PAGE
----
Distinct Microbiotas Are Present in Urban and Rural Native South Africans, and in African Americans

E.G. Zoetendal, P.G.B. Puylaert, J. Ou, K. Vipperla, F.M. Brouard, E.H. Ruder, K. Newton, F. Carbonero, H.R. Gaskins, W.M. de Vos, S.J. O'Keefe

Research output: Contribution to journalAbstractAcademic


Recent advances in our ability to define the composition and diversity of the human microbiome has led to an increasing appreciation of its importance in the maintenance of health and suppression of disease. A variety of 16S ribosomal RNA based studies demonstrated that each individual has a unique microbiota composition, with higher similarity within monozygotic twin pairs than random individuals. Moreover, it is apparent that the microbiota composition can be drastically different between human populations that are living at different continents. However, it is not clear whether this is due to genetic differences or diet, lifestyle and environment. Therefore, the aim of the current study was to compare and contrast the microbiota between African Americans (AA), native Africans who live in a more Western semi-urban environment (NA), and rural Africans who consume a more traditional African diet (RA). Energy distribution and dietary composition was estimated to be 49% carbohydrate (CHO), 34% fat and 15% protein among AA; 72% CHO, 16% fat and 12% protein among NA; and 65% CHO, 21% fat and 12% protein among RA. Fecal samples were collected from 12 healthy middle-aged volunteers from each of these groups and frozen immediately until analysis. DNA was isolated from these samples and subsequently used for microbiota profiling using the Human Intestinal Tract Chip (HITChip), a 16S rRNA-based phylogenetic microarray covering over 1000 of the currently known bacterial species from the intestine. Microbiota profiling demonstrated that the microbiota composition is significantly different between all three groups. Although AA and NA have high Bacteroidetes populations (.40%), this phylum is dominated by Prevotella in NA (22%) and Bacteroides in AA (28%). The genus Prevotella has been associated to people consuming high carbohydrate diets, while Bacteroides has been associated to diets rich in animal fat. Remarkably, the Bacteroidetes phylum was significantly lower in RA (~14%) compared to NA and AA. In contrast, Oscillospira and related bacteria were dominantly present in RA (16%) compared to AA (2%) and NA (7%). The function of the genus Oscillospira has not been described in humans, but is in ruminants it has been associated to fresh grass diets. Functional genes for acetate and butyrate production were significantly higher in RA compared to NA and NA compared to AA. Similar findings were observed for hydrogen consumers (methanogens and sulfatereducing bacteria), except that methanogens were more abundant in NA. Our findings clearly describe that microbiota composition differs drastically between genetically similar human populations with different lifestyles, even when they live on the same continent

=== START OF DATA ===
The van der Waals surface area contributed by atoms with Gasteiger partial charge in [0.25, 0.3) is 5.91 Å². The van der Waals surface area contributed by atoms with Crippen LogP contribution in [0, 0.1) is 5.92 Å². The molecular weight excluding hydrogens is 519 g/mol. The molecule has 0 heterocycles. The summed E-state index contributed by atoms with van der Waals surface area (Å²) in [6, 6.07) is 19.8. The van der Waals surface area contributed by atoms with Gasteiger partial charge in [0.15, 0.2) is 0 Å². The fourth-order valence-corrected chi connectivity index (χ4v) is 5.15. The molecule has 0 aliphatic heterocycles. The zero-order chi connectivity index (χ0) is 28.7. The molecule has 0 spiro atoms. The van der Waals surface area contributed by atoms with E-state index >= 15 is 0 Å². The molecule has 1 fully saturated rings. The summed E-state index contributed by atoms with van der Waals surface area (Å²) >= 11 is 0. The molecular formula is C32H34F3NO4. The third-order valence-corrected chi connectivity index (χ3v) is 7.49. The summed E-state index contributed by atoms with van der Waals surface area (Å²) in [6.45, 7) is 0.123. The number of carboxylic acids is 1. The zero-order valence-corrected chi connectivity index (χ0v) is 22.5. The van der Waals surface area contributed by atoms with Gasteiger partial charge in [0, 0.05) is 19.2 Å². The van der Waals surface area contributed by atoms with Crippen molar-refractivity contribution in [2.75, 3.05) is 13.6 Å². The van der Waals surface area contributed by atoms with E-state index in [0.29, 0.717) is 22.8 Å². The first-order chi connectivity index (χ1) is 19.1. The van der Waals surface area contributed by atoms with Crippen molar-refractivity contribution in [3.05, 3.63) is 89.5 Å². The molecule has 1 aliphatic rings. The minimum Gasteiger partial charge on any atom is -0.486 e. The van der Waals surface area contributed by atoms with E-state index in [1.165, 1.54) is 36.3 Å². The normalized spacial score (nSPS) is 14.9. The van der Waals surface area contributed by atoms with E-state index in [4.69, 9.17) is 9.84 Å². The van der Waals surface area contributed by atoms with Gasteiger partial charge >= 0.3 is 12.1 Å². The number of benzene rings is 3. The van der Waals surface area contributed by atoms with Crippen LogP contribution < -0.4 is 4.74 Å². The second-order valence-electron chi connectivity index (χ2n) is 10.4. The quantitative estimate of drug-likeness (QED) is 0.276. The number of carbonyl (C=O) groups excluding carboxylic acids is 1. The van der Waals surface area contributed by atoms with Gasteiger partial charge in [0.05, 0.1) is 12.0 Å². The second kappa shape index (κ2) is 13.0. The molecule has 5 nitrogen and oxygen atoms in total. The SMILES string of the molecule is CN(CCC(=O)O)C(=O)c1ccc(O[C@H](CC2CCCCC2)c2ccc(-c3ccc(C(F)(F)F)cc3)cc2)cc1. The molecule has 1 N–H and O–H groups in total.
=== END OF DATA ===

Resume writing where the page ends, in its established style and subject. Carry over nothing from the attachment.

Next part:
Original languageEnglish
Article numberS-347
Issue number5
Publication statusPublished - 2013


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